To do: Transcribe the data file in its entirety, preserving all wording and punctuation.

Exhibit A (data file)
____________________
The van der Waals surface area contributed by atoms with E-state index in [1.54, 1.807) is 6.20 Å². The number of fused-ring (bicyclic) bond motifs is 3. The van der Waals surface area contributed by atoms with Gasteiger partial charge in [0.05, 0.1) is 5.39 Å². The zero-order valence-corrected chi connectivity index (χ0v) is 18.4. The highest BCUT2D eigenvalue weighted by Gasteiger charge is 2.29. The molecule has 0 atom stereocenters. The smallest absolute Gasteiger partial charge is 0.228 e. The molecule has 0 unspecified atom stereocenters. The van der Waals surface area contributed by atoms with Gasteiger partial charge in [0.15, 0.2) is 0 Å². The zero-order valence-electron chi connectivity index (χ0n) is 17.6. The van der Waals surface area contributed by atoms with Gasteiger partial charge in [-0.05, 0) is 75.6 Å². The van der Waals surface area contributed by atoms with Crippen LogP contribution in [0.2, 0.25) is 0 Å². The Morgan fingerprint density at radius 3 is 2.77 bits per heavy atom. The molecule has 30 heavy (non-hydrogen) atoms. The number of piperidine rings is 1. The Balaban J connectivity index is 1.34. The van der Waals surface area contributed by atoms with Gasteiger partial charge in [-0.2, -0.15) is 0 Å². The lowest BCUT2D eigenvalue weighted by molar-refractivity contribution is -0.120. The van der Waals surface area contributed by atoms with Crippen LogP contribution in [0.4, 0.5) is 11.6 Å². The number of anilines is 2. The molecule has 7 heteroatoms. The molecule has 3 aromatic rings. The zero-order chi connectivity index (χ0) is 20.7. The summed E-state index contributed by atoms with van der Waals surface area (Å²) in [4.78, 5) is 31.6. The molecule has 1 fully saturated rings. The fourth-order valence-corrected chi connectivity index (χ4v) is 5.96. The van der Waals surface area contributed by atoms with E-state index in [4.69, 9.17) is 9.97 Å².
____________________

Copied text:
The van der Waals surface area contributed by atoms with E-state index in [1.54, 1.807) is 6.20 Å². The number of fused-ring (bicyclic) bond motifs is 3. The van der Waals surface area contributed by atoms with Gasteiger partial charge in [0.05, 0.1) is 5.39 Å². The zero-order valence-corrected chi connectivity index (χ0v) is 18.4. The highest BCUT2D eigenvalue weighted by Gasteiger charge is 2.29. The molecule has 0 atom stereocenters. The smallest absolute Gasteiger partial charge is 0.228 e. The molecule has 0 unspecified atom stereocenters. The van der Waals surface area contributed by atoms with Gasteiger partial charge in [0.15, 0.2) is 0 Å². The zero-order valence-electron chi connectivity index (χ0n) is 17.6. The van der Waals surface area contributed by atoms with Gasteiger partial charge in [-0.05, 0) is 75.6 Å². The van der Waals surface area contributed by atoms with Crippen LogP contribution in [0.2, 0.25) is 0 Å². The Morgan fingerprint density at radius 3 is 2.77 bits per heavy atom. The molecule has 30 heavy (non-hydrogen) atoms. The number of piperidine rings is 1. The Balaban J connectivity index is 1.34. The van der Waals surface area contributed by atoms with Gasteiger partial charge in [-0.2, -0.15) is 0 Å². The lowest BCUT2D eigenvalue weighted by molar-refractivity contribution is -0.120. The van der Waals surface area contributed by atoms with Crippen LogP contribution in [0.4, 0.5) is 11.6 Å². The number of anilines is 2. The molecule has 7 heteroatoms. The molecule has 3 aromatic rings. The zero-order chi connectivity index (χ0) is 20.7. The summed E-state index contributed by atoms with van der Waals surface area (Å²) in [4.78, 5) is 31.6. The molecule has 1 fully saturated rings. The fourth-order valence-corrected chi connectivity index (χ4v) is 5.96. The van der Waals surface area contributed by atoms with E-state index in [4.69, 9.17) is 9.97 Å².